Trump’s new blog is a flop on social media, data shows

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<p>Last week, the Facebook Oversight Board upheld Donald Trump’s ban from the platform</p> (AFP via Getty Images)

Last week, the Facebook Oversight Board upheld Donald Trump’s ban from the platform

(AFP via Getty Images)

Donald Trump’s new “communications platform”, which boasts a blog-like format, has flopped on social media since its unveiling last week, according to a report.

Following his banning from mainstream social media websites amid the Capitol insurrection, including Facebook and Twitter the former president set up “From the Desk of Donald J Trump”.

NBC News reported that engagement with the new blog is drawing a considerably smaller audience than his now-banned social media accounts ever did.

Citing data compiled with BuzzSumo, a social media analytics company, the broadcaster says the platform has only raked in 212,000 engagements.

In comparison, a single post on the former president’s Twitter account to his 88 million followers could receive more than a million likes in one go, mainlining his every musing to the front of national attention.

The outlet defined engagements as backlinks and social interactions such as likes, shares, and comments on Facebook, Twitter, Pinterest, and Reddit. The Independent has reached out to Mr Trump for comment.

On the “From the Desk” site, users can’t comment or interact with the post, but can only share them to other platforms.

“In the case of Trump’s new platform, it is so technologically primitive that there is no way for his followers to even migrate,” Jeremy Blackburn, an assistant professor of computer science at New York’s Binghamton University, told NBC News.

“Who cares about a platform where you can’t even own the libs? There are plenty of other newsletters that people have been adding to their spam boxes for years.”

Last week, the Facebook Oversight Board upheld Mr Trump’s ban from the platform, forcing the former president to continue to share his thoughts through the official statements released by his office.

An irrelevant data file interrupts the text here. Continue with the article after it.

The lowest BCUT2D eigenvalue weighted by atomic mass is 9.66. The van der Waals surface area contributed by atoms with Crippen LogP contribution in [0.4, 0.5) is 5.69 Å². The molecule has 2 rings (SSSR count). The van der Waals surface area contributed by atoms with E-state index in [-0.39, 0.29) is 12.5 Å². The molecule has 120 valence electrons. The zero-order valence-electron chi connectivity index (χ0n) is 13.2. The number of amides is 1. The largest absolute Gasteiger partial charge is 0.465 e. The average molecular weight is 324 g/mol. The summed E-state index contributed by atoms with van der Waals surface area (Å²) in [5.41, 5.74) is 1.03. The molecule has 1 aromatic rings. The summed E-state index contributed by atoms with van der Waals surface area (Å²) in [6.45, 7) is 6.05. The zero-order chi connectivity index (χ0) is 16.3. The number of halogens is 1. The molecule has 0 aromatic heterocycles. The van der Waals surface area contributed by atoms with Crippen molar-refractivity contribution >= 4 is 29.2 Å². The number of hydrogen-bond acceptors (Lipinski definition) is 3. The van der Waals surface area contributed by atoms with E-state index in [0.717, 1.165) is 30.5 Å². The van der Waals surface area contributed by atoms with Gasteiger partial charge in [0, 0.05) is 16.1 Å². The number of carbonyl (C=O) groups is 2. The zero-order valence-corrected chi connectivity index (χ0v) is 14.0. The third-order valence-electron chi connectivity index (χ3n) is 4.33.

Previously, the former president would see high-level engagement on Twitter and Facebook from users and the media with Mr Trump tweeting frequently throughout the day.

On the new site, Mr Trump continues to offer a mixture of informal political endorsement and attacks, general news, and personal updates, which can also be received by email.

However, his casual and pithy jabs against “fake news media” and targeted vilification of his political enemies such as Wyoming Rep Liz Cheney are no longer appearing to land as successfully.

More broadly, interest in the former president has also been waning in terms of his stature in the social media sphere, polls show.

Axios reported exclusive data from NewsWhip in May which showed that social media interactions concerning the president had fallen by 91 per cent since January.

While interest in Mr Trump maintained consistent time throughout the election and his subsequent loss, it has since dropped drastically.

Exclusive data from SocialFlow reported by the outlet showed that clicks to Trump stories dipped 81 per cent from January to February and another 56 per cent from February to March.

Mr Trump, however, has maintained that social media platforms are worse off without him and that he, in return, is much better without them.

“When I put out a press release, you see what happens. Everybody is waiting and I think I’m getting better and more coverage with that than I did with tweeting,” Mr Trump said in March on Newsmax.

He added: “But no, I like this better than Twitter. Actually they did us a favour, this is better.”

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